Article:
Breathalyzer and Field Sobriety Test Laws in South Carolina – What You Need to Know

When a person is arrested and charged with a DUI, the results of the individual’s field sobriety or breathalyzer test, or both, will likely be critical to that person’s conviction or vindication. As such, if you are stopped by an officer in South Carolina and asked to submit to a field sobriety or breathalyzer test, you may be wondering whether or not you are legally obligated to do so. Further, you may be wondering what happens if you do submit to testing and the results are not in your favor – do poor test results automatically mean a DUI conviction?

Standardized Field Sobriety Tests

If you are asked to perform a field sobriety test, you should know which standard tests are permissible. According to, the National Highway Traffic Safety Administration (NHTSA) has sanctioned three field sobriety tests. These are:

  • The one-leg stand;
  • The walk-and-turn; and
  • The horizontal gaze nystagmus.

This means that other tests, like asking participants to hop up and down on one leg or recite the alphabet backwards, are not standardized and verified. If you are asked to take a non-standard field sobriety test and fail, it may be inadmissible as evidence. This is important to know.

What is even more important to know, perhaps, is that you are not obligated to perform a field sobriety test at all. In fact, in most cases, it is within your best interest to politely refuse to such testing. While there is no penalty for refusing to take a field sobriety test (for example, your license cannot be revoked for your lack of participation), it is likely that the officer will follow up with the request for a breath or blood alcohol concentration (BAC) test. Further, you may be arrested for a DUI even if you do not submit to a test based on other probable cause an officer believes they have.

What About Breathalyzers? Do I Have to Consent?

While you do not have to consent to taking a field sobriety test and there are no penalties for refusal for doing so, there are implied consent laws on the books pertaining to breath and blood alcohol tests. In South Carolina, these laws say that by virtue of getting a South Carolina driver’s license, you give your implied consent to agree to undergo breath or blood testing if a peace officer asks you to do so.

However, while you are obligated to submit to a breathalyzer test, you may refuse to do so – this is your right. Your refusal to do so will result in an automatic license suspension of six months, as found in South Carolina Code Section 56-5-2950. A license suspension may seem serious, but it is much less serious than is a DUI conviction. Just like with field sobriety testing, it is almost always within your best interest to refuse a breathalyzer test.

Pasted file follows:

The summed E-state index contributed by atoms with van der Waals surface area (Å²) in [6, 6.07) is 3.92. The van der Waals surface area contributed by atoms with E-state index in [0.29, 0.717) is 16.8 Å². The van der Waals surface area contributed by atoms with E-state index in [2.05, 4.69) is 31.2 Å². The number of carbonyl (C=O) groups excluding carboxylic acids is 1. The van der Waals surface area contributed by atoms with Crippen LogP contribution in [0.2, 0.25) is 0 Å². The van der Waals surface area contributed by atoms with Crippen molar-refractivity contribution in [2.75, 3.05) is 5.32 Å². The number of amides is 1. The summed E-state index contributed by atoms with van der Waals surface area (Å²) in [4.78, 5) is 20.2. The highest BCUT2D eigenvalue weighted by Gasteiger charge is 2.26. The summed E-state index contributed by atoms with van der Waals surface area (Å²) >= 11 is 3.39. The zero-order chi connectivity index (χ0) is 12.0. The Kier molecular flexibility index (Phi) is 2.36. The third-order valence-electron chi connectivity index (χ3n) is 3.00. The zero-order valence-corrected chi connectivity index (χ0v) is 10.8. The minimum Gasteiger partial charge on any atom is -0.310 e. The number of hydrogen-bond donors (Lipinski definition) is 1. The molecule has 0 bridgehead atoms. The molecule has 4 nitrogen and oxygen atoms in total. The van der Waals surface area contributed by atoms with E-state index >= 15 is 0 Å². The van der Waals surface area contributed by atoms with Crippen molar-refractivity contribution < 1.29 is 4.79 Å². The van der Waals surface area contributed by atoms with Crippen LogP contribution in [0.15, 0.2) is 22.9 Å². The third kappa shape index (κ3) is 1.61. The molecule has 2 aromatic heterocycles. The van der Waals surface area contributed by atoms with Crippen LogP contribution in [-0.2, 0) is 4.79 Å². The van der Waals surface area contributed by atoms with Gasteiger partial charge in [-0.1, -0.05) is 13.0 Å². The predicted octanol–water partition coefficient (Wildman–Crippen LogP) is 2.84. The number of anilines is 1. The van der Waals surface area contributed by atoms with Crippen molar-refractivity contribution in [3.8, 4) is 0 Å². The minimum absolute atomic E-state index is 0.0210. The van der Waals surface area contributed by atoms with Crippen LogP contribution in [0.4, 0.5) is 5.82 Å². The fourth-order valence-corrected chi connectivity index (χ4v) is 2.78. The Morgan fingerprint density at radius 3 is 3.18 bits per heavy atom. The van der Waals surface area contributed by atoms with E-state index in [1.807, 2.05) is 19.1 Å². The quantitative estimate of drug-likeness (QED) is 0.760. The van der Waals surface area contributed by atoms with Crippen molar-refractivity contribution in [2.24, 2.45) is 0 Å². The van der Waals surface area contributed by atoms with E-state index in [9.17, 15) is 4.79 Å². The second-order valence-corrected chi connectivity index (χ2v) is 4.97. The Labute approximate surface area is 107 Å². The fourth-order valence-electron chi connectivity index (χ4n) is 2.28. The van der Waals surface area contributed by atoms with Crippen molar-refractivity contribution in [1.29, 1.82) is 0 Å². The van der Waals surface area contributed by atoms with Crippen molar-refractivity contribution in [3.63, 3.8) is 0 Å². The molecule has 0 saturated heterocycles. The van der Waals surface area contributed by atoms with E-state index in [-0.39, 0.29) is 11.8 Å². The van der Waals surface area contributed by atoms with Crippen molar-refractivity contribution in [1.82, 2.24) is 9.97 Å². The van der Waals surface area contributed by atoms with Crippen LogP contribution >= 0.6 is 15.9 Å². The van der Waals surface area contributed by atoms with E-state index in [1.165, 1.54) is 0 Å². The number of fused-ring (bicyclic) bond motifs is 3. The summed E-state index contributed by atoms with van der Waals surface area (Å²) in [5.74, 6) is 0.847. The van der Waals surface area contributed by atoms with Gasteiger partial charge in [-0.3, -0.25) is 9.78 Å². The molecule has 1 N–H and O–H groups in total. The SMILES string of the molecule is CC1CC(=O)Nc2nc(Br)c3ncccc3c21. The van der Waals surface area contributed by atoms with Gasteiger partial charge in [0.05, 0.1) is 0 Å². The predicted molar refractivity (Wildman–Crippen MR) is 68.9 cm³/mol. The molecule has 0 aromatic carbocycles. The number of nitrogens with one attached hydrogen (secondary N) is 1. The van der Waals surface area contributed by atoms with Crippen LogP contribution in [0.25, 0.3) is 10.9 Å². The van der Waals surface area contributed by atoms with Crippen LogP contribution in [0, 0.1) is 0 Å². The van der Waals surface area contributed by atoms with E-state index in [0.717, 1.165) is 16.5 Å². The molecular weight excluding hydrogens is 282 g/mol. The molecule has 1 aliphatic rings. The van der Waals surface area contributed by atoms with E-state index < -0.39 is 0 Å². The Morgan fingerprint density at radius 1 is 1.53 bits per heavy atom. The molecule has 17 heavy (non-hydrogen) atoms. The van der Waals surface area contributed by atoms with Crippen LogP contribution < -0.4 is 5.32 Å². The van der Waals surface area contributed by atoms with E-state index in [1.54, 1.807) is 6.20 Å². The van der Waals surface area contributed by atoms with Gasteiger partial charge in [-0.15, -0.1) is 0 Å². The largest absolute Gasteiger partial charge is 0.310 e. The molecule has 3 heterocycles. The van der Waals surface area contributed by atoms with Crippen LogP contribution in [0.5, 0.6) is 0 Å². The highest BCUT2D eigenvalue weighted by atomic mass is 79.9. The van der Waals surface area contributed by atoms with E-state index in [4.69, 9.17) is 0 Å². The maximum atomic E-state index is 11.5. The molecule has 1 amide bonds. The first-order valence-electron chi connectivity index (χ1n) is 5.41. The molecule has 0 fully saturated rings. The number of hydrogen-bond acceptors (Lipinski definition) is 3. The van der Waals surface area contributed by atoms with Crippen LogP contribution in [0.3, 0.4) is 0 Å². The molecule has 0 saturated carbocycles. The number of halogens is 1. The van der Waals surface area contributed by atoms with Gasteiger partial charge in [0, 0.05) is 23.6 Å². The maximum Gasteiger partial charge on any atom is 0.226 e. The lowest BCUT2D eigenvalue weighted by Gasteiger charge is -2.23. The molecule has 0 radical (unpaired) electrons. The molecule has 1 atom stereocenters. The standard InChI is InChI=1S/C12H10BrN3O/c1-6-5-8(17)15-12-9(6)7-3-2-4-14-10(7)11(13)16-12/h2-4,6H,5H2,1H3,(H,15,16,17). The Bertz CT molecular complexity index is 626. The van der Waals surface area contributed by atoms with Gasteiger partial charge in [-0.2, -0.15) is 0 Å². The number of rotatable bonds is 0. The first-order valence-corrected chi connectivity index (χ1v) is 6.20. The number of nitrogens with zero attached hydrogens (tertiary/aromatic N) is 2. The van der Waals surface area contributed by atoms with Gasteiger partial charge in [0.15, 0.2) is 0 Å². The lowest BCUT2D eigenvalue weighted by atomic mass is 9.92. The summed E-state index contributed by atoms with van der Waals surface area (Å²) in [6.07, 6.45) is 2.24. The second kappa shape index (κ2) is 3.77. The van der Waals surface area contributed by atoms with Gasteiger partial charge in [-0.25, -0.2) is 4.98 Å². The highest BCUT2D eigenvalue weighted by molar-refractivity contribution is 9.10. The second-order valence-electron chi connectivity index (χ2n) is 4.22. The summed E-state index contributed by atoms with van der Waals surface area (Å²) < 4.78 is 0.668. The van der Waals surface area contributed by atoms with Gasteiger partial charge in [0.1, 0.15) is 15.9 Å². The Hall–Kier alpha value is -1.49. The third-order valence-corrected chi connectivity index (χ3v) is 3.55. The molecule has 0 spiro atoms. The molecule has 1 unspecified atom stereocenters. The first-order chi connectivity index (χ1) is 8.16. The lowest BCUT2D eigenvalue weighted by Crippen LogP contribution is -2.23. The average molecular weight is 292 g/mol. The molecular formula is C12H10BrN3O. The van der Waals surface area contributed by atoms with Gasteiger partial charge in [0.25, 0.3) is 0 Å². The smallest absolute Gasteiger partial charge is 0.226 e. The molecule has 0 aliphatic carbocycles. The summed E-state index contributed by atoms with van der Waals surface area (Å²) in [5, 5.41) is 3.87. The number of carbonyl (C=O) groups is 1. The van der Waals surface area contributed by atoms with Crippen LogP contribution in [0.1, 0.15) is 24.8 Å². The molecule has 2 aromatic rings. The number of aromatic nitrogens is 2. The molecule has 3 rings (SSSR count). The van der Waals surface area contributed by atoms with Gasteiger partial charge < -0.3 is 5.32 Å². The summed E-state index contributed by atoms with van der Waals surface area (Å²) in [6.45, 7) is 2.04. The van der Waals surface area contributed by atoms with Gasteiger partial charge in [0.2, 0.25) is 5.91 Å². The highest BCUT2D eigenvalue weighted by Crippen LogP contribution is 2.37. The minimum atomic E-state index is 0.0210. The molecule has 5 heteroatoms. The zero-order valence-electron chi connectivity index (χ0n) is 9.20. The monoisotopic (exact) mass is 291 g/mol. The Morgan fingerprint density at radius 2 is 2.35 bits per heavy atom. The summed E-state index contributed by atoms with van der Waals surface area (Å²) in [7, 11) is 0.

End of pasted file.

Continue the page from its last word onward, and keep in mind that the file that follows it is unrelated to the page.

How Can I Get Evidence Against Me Dismissed?

If you did submit to a field sobriety or a breathalyzer test, all hope is not lost. There are ways to have evidence against you dismissed, even if the evidence seems very incriminating and convincing.

First of all, breathalyzers are not flawless. In many cases, breathalyzers are downright defective, and report inaccurate BAC levels. In fact, as reported by an article in the Ventura County Star, hundreds of DUI convictions in Ventura County were possibly going to be overturned and thrown out as the result of defective breathalyzer tests. At The Bateman Law Firm, we can help you to prove that the breathalyzer test involved in your case was defective, contaminated, or otherwise improperly administered.

It is also possible to have the results of a field sobriety test dismissed as well. This is possible in the event that the field sobriety test administered was not one of the sanction tests listed above, or when the test was not properly administered. With more police officers wearing body cameras today, it can be easier to prove that a test was improperly administered.

Why You Need to Work with an Attorney

As stated above, even if the above types of evidence against you are never obtained, or if they are dismissed, it is still possible to be arrested and charged for a DUI. You can be arrest if the officer has probable cause – meaning that it is more likely than not that you are operating your vehicle while intoxicated. And you can be convicted if there is enough evidence, such as police officer’s testimony, video footage of you swerving, or testimony from other witnesses.

For all of these reasons and more, as well as the knowledge related to the implications of breathalyzer and field sobriety tests and how to have this evidence dismissed, you need a competent attorney on your side. Without an attorney, you face a higher risk of conviction, which can be financially costly and result in penalties such as incarceration and jail time.

Contact Our Law Offices Today

At The Bateman Law firm, our South Carolina attorney understands that DUI charges can affect anyone. A DUI charge does not mean that you are a bad person, and we do not believe that your life should be ruined as such. If you have been arrested for a DUI in South Carolina and are wondering what happens next, let our law firm be your guiding light.

Our determined Greenville DUI attorney will handle your case from start to finish, investigating all related evidence and any potential instances of police or judicial misconduct. Our priority is to get charges against you dropped, or to negotiate a plea deal with the prosecution that serves your best interests.

If you are ready to learn more about our legal services, contact us today. You can start by telling us a little about your circumstance by filling out our online form, or you can call us directly.

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